Same-sex couples in Vermont began exchanging vows at the stroke of midnight on Tuesday morning, taking advantage of the state’s new marriage equality law.
Bill Slimback and Bob Sullivan (pictured) were among the the first same-sex couples to legally marry under the new law that took effect at 12 a.m. September 1.
Slimback and Sullivan have been together for 17 years and live in Whitehall, New York. The couple couldn’t legally marry in New York so they chose to exchange vows in Vermont.
Vermont legalized gay marriage earlier this year after state lawmakers overrode Governor Jim Douglas’ veto of the same-sex marriage bill by a 100 to 49 vote in the state House and 23 to 5 vote in the state Senate. It is the first state to approve gay marriage through legislation and not a court ruling.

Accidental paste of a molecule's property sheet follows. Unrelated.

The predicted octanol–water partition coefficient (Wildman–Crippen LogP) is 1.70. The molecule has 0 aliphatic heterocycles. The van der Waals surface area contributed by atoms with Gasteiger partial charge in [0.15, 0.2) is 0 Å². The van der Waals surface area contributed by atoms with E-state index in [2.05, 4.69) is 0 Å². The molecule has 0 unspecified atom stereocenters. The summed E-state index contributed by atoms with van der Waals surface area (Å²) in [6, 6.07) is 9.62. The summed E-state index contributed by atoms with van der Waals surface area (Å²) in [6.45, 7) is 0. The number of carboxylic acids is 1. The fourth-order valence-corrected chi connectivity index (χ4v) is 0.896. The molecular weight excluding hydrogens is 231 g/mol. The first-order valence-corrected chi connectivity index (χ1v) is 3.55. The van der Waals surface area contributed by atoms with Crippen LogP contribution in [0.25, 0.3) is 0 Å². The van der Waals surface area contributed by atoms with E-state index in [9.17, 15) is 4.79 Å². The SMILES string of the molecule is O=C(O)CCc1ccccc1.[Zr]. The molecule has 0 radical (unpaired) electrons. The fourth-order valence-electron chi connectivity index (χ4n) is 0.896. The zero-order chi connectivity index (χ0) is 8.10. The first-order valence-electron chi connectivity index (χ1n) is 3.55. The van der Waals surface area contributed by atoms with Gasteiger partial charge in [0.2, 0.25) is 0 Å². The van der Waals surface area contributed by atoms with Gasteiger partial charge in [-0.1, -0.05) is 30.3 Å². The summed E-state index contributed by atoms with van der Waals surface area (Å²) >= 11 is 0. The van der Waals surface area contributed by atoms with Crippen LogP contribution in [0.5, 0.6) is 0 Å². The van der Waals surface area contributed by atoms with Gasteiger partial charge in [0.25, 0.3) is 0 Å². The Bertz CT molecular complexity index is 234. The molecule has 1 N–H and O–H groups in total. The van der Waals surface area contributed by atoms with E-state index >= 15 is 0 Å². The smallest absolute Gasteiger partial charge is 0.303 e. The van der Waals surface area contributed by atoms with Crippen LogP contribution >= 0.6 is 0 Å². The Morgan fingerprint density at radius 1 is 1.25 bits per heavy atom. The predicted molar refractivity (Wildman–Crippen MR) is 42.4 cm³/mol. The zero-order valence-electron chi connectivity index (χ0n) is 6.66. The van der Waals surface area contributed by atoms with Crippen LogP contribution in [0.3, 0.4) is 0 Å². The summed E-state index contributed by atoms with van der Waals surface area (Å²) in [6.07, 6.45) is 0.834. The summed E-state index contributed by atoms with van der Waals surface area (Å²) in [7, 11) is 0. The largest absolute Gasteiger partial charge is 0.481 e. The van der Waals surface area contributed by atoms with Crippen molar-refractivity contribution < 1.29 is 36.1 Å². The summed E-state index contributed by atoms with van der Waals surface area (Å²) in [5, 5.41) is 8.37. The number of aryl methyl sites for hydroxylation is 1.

Vermont became the first state to give civil recognition to gay and lesbian couples when it established civil unions in the state in 2000. At the time, the law granted same-sex partners the most comprehensive domestic partner benefits in the nation, qualifying them for more than 300 rights and benefits available to married couples in the state.
The other U.S. states that have approved gay marriage laws are Iowa, Massachusetts, Connecticut, and New Hampshire. New Hampshire’s law will take effect January 1, 2010.
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